Diigo (previous coverage) makes a rich and complex online tool kit. It's a product that's easily dismissed as yet another social-bookmarking tool, yet another Web "clip" saver, or yet another Web page annotator. It is all those things, which makes for a tough pitch. But it's a powerful tool that several people I know swear by.
At the DemoFall 2007 conference tomorrow, the company will be showing off the 3.0 version (which should go into public beta in a few weeks) that CEO Wade Ren previewed for me recently. It pushes on the social angle: it creates a "content-centric social network," in which people are connected by what they clip, tag, and highlight. Users will be able to find their "neighbors," based not on who is a friend to whom, but rather by who is interested in what. It's actually somewhat similar to Digg's new social network, although Diigo has a much smaller and more serious user community, and a more robust tool set for its users.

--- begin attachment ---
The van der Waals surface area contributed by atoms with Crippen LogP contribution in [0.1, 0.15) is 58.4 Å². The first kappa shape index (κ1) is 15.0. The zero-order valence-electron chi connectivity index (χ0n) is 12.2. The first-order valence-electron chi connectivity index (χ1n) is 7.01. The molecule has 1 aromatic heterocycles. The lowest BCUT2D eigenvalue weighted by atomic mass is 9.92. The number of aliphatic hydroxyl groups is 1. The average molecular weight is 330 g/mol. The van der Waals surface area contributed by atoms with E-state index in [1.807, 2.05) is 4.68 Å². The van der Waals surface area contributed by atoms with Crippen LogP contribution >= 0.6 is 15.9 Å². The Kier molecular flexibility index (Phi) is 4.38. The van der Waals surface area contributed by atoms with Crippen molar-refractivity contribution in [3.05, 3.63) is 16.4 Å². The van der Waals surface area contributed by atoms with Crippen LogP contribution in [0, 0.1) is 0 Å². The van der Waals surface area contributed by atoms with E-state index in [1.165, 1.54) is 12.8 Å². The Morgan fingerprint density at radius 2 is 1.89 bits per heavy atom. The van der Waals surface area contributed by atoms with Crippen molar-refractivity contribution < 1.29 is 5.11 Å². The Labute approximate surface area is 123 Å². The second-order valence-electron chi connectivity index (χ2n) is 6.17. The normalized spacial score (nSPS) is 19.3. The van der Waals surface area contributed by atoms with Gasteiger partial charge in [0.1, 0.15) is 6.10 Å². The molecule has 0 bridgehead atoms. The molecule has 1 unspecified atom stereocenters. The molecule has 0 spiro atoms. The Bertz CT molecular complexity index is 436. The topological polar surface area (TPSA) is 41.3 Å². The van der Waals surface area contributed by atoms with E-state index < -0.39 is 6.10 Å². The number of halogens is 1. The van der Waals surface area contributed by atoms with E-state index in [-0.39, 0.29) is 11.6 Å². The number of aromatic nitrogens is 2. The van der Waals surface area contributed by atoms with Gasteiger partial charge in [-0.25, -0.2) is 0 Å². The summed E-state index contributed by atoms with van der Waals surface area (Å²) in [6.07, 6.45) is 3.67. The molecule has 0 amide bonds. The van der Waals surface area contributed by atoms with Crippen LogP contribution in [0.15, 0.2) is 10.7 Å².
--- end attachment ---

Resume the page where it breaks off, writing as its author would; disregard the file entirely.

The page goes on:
I've said before that Diigo's rich tools will reward commitment, quite unlike many current Web 2.0 products that give you instant gratification but don't have much depth. Diigo's new social features add to the product's strength, but they don't make it any easier to get into. I'm looking forward to the demo of this product to see if the audience truly gets what they are looking at.
A Facebook version of Diigo is coming soon, too. That should be very interesting.